Maverick Citizen

MAVERICK CITIZEN

Military mismanagement: Union asks minister to intervene to get SANDF healthcare workers vaccinated

The 1 Military Hospital in Pretoria is run by the South African Medical Health Service. (Photo: Gallo Images / Foto24 / Liza van Deventer)

The roughly 4,000 medics working for the military are ‘frustrated and outraged’ that their safety is being compromised unnecessarily by their own command structure, says the SA National Defence Union.

The South African National Defence Union (Sandu) has demanded that the South African National Defence Force (SANDF) register military healthcare workers in the Sisonke Vaccination Programme. If not done by Monday 8 March, the trade union is prepared to take the matter to court. It has appealed to the Ministry of Defence and Military Veterans to intervene urgently.

The union has been “inundated” with calls by military healthcare workers over the apparent failure of the SANDF surgeon-general, Lieutenant-General Zola Dabula, to register them with the vaccination programme.

The programme launched on 17 February and 70,527 healthcare workers in the public and private sector had been vaccinated by 4 March.

All healthcare workers are required to register on the Electronic Vaccination Data System (EVDS) if they intend to be vaccinated during Phase One. They then receive a “voucher” to be handed in at the vaccination site on the day they have been scheduled to receive their dose.

However, this was seemingly not the case for military healthcare workers.

A letter from the trade union’s attorneys at Griesel Breytenbach Incorporated to Dabula, Minister of Defence and Military Veterans Nosiviwe Mapisa-Nqakula, Secretary for Defence Gladys Sonto Kudjoe and the chief of the SANDF, General Solly Shoke, on 3 March states that military healthcare workers were told informally that they could not register as individuals on the EVDS “as it is a security risk”.

They were on two occasions asked to provide the necessary details for registration. They received no further communication about it.

Some military healthcare workers did try to register individually on the EVDS. When they indicated they were employed by the Department of Defence, then they were “blocked” from the system. They were told they were not in the correct category to be vaccinated. 

The union had not engaged with the military on the issue of vaccines before this letter because they expected that military healthcare workers would be included as they are public healthcare workers, said Pikkie Greeff, the national secretary of Sandu. He said a military roll-out plan had already been drafted and signed but was never implemented.

This affects the roughly 4,000 medics working for the military, he said. They are “frustrated and outraged” that their safety is being compromised unnecessarily by their own command structure, he said.

The union, through its attorneys, argued that the reason for this failure to register “is because the SANDF and specifically the SAMHS [SA Military Health Service] failed to arrange with the National Health Department to include its members in the Sisonke Program[me].”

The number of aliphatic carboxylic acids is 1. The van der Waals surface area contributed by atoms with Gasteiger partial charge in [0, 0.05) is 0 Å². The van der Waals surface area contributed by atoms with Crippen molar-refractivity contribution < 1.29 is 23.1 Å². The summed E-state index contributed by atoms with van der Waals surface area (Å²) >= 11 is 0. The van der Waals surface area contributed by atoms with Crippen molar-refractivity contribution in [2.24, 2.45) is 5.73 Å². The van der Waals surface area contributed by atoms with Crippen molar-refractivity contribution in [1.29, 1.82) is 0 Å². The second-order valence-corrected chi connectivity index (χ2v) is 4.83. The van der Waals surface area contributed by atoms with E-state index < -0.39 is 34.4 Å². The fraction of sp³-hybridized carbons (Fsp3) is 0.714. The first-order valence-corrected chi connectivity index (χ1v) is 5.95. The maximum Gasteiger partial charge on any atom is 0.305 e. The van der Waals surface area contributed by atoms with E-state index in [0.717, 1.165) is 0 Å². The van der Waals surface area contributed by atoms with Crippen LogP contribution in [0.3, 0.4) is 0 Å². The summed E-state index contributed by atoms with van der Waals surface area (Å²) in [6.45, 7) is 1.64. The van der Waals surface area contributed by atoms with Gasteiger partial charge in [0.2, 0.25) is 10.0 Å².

The South African Medical Research Council, which is one of the driving forces behind the Sisonke programme, told Maverick Citizen on 2 March that, “The South African Military Health Service did not receive a specific allocation. They fall under the public sector allocation and have been included in their catchment area hospital allocation.”

The trade union argues military healthcare workers have the right to be vaccinated and are exposed to Covid-19 daily. “This constitutes a grave and unnecessary as well as irresponsible endangerment to the lives of Military Health Care Workers,” it said in a statement.

Because of the “seriousness” of the situation, the union has instructed its attorneys to demand “immediate rectification” of the situation by Monday 8 March. 

If not, it will launch urgent legal action against the Department of Defence and the surgeon-general to force them to act. 

It also called on the minister of defence to engage with the SANDF top brass and “take drastic action against those responsible for this scandalous and dangerous failure, including if necessary, the relieve [sic] from duty of the Surgeon General”.

The surgeon-general is in command of the military healthcare workers, and it was his responsibility to include these healthcare workers in the vaccination programme, but he had failed to do so, said Greeff.

He added that it boils down to the military endangering its own forces. “When one endangers one’s own forces, that’s an actual criminal offence in terms of the Military Discipline Bill. Somebody should be prosecuted here,” he said.

The union has not received a response from the SAMHS, SANDF or the defence ministry, he said. 

SANDF spokesperson Colonel Ronald Maseko referred Maverick Citizen to the Ministry of Defence and Military Veterans.

The spokesperson for the ministry, Siphiwe Dlamini, said he was not aware of the letter. DM/MC

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